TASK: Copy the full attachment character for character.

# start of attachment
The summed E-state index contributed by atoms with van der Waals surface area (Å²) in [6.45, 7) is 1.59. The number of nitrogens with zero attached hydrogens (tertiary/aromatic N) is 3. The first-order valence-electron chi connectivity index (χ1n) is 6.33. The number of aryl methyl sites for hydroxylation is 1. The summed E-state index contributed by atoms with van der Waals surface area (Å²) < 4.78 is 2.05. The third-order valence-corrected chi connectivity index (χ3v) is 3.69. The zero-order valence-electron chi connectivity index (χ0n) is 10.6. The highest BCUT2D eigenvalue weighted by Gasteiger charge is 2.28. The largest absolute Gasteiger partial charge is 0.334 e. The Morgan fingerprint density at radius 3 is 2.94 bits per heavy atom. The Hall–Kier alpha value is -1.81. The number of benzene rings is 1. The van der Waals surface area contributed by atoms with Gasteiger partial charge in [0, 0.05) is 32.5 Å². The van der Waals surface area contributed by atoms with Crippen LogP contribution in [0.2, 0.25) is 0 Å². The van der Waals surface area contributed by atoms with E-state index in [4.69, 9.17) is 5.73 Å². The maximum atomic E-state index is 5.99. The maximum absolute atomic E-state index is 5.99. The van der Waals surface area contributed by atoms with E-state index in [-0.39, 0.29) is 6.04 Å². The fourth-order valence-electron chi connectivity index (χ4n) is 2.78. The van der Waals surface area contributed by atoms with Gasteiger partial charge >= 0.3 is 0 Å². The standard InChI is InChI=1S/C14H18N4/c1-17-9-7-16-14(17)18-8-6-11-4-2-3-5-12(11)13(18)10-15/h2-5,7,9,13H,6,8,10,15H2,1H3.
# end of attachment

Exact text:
The summed E-state index contributed by atoms with van der Waals surface area (Å²) in [6.45, 7) is 1.59. The number of nitrogens with zero attached hydrogens (tertiary/aromatic N) is 3. The first-order valence-electron chi connectivity index (χ1n) is 6.33. The number of aryl methyl sites for hydroxylation is 1. The summed E-state index contributed by atoms with van der Waals surface area (Å²) < 4.78 is 2.05. The third-order valence-corrected chi connectivity index (χ3v) is 3.69. The zero-order valence-electron chi connectivity index (χ0n) is 10.6. The highest BCUT2D eigenvalue weighted by Gasteiger charge is 2.28. The largest absolute Gasteiger partial charge is 0.334 e. The Morgan fingerprint density at radius 3 is 2.94 bits per heavy atom. The Hall–Kier alpha value is -1.81. The number of benzene rings is 1. The van der Waals surface area contributed by atoms with Gasteiger partial charge in [0, 0.05) is 32.5 Å². The van der Waals surface area contributed by atoms with Crippen LogP contribution in [0.2, 0.25) is 0 Å². The van der Waals surface area contributed by atoms with E-state index in [4.69, 9.17) is 5.73 Å². The maximum atomic E-state index is 5.99. The maximum absolute atomic E-state index is 5.99. The van der Waals surface area contributed by atoms with E-state index in [-0.39, 0.29) is 6.04 Å². The fourth-order valence-electron chi connectivity index (χ4n) is 2.78. The van der Waals surface area contributed by atoms with Gasteiger partial charge >= 0.3 is 0 Å². The standard InChI is InChI=1S/C14H18N4/c1-17-9-7-16-14(17)18-8-6-11-4-2-3-5-12(11)13(18)10-15/h2-5,7,9,13H,6,8,10,15H2,1H3.